We’re always looking for sandboxes where we can explore novel ways of supporting playful, scientific investigation—and developing the tools and materials that requires. Got a lead on something that might interest us? Let us know!
Over the past few years, we've been working with the City, school district, and other Somerville community members to start a new high school, an Innovation School, extending the themes behind sprout's previous work: project-based learning, storytelling, computational thinking, and a deep integration with the community. We began this journey back in 2012, and we are still going strong, piloting some of our ideas at the Healey School, receiving a grant to support our ongoing work on this project from The XQ Institute, and continuing to work with SPS to move the project forward.
The 7th and 8th grades at Somerville's Healey School brought us on board to implement project-based STEAM curricula in their middle grades. During the 2016-17 school year, we worked with 7/8 staff to design, develop, and deploy 3 week long, project-based programs across their math, science, ELA, and social studies classes. Moving forward, we are continuing to work closely with staff to incorporate this type of work and approach into their regular classroom curricula in an ongoing way, providing professional development and consulting in the upcoming school year.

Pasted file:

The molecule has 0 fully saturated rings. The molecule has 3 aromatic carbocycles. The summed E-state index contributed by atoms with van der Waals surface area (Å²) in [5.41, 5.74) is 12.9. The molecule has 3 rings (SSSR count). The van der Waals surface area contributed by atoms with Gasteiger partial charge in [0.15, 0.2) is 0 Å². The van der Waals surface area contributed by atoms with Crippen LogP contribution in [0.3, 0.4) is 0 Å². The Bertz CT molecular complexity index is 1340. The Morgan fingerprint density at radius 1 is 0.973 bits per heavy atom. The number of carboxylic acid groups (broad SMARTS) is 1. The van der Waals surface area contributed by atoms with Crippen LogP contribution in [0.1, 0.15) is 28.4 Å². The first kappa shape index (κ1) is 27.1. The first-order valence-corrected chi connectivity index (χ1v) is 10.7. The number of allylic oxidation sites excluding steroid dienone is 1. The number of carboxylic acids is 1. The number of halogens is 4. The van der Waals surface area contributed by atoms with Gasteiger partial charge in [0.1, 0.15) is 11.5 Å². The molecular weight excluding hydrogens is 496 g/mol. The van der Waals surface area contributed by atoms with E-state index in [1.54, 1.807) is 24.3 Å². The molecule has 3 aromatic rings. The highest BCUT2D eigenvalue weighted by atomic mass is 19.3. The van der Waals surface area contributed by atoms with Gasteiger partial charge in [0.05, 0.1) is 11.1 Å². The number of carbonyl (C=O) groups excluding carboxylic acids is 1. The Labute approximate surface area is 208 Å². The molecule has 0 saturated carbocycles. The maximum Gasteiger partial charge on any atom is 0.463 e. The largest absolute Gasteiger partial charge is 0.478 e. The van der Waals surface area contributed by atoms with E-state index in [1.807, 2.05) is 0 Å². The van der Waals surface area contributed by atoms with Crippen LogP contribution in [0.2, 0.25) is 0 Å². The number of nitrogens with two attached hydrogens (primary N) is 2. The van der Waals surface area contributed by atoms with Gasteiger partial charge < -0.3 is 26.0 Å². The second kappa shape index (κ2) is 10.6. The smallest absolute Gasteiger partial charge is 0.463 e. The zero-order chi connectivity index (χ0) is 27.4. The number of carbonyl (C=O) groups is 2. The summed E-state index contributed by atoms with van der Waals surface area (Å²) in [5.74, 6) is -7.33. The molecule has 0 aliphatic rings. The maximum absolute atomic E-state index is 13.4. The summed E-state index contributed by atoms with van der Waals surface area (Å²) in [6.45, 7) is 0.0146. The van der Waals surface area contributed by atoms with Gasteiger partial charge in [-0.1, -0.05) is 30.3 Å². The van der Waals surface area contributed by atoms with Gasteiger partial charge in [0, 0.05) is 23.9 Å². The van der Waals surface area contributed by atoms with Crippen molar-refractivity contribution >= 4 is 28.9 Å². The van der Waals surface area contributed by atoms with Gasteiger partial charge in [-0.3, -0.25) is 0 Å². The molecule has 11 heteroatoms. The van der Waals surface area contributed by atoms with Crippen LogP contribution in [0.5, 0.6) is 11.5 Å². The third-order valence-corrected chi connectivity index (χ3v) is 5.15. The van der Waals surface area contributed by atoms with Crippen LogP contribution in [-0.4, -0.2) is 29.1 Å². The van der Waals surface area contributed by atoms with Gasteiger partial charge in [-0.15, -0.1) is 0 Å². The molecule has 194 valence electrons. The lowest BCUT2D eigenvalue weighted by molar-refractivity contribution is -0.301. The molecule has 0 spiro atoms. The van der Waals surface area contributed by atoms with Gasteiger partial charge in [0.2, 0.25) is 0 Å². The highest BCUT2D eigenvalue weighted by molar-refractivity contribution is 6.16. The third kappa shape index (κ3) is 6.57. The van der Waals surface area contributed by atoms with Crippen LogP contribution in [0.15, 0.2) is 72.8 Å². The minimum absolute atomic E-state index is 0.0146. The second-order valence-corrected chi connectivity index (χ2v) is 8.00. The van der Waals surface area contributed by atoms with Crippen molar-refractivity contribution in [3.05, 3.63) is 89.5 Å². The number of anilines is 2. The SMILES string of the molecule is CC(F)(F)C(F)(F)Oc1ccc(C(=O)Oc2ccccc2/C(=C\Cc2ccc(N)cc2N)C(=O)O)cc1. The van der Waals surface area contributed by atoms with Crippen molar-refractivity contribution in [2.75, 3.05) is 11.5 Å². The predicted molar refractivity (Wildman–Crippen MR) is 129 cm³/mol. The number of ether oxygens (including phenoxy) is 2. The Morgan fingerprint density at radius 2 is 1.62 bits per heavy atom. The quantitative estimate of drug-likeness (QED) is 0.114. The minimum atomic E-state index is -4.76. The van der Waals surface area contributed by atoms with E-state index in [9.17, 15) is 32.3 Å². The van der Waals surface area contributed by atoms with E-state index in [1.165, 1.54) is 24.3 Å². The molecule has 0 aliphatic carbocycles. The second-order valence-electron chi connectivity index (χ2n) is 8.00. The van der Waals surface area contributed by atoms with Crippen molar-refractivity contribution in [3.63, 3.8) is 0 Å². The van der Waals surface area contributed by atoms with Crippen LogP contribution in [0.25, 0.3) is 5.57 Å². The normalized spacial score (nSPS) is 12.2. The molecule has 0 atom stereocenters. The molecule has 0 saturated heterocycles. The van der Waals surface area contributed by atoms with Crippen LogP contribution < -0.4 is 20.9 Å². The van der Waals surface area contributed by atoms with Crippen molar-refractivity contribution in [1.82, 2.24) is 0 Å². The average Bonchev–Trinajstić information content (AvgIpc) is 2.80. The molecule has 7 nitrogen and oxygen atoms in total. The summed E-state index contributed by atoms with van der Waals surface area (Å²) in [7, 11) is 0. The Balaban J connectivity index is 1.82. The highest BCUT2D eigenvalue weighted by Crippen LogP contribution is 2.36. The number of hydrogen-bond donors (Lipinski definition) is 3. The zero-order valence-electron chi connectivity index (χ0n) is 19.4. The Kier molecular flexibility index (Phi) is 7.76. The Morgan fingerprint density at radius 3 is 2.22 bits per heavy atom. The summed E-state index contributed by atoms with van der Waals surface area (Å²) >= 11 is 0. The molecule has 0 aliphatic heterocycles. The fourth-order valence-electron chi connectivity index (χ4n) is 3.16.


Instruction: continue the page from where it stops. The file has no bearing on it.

sprout grew from our collective desire for rich, social learning experiences. That desire has become a driving interest in the design of tools & media to support creative investigation into computation and storytelling. Interested in working with us? Let us know!
Here’s where we occasionally write about our work in an attempt to better understand our experiences, both personal & professional. Related: over at our tumblr, you can find something of a scrapbook of inspiring and provocative tidbits we run across.
John Holt and Paul Tough are a half-century apart. Both were interested in children and how they learned. One wrote a book called How Children Learn, the other a book called How Children Succeed. Their juxtaposition has a lot to tell us about how we think about and treat our young people.
In 1967, John Holt published How Children Learn. In 2013, Paul Tough published How Children Succeed. Holt was following up on the publication of his 1964 book, How Children Fail. Beginning in 1952, Holt taught elementary and middle...
Educators talk a lot about 'personalization.' Is the animating purpose of "personalization" in to render students legible? If it is, could Sal Khan take the Hippocratic oath?
"The fallacy is to believe that under a dictatorial government you can be free inside." — George Orwell, 'As I Please' inBloom's mission is to "inform & involve each student & teacher with data & tools designed to personalize learning." Focus on that word, "personalize." At the moment, this is an...
For some school is a place and others it is a process. For all, it is an institution. And institutions need rituals. To most, these rituals seem the mechanics enabling school's nominal goal: knowledge transfer. But habits can define us, and perhaps the cumulative effects of our time's texture are more important than how we use that time in the first place.
Every morning, I brush my teeth. "One, two, three, four, five, six, seven." I brush in multiples of seven. I shift the toothbrush over one tooth. "One, two, three, four, five, six seven." And I repeat....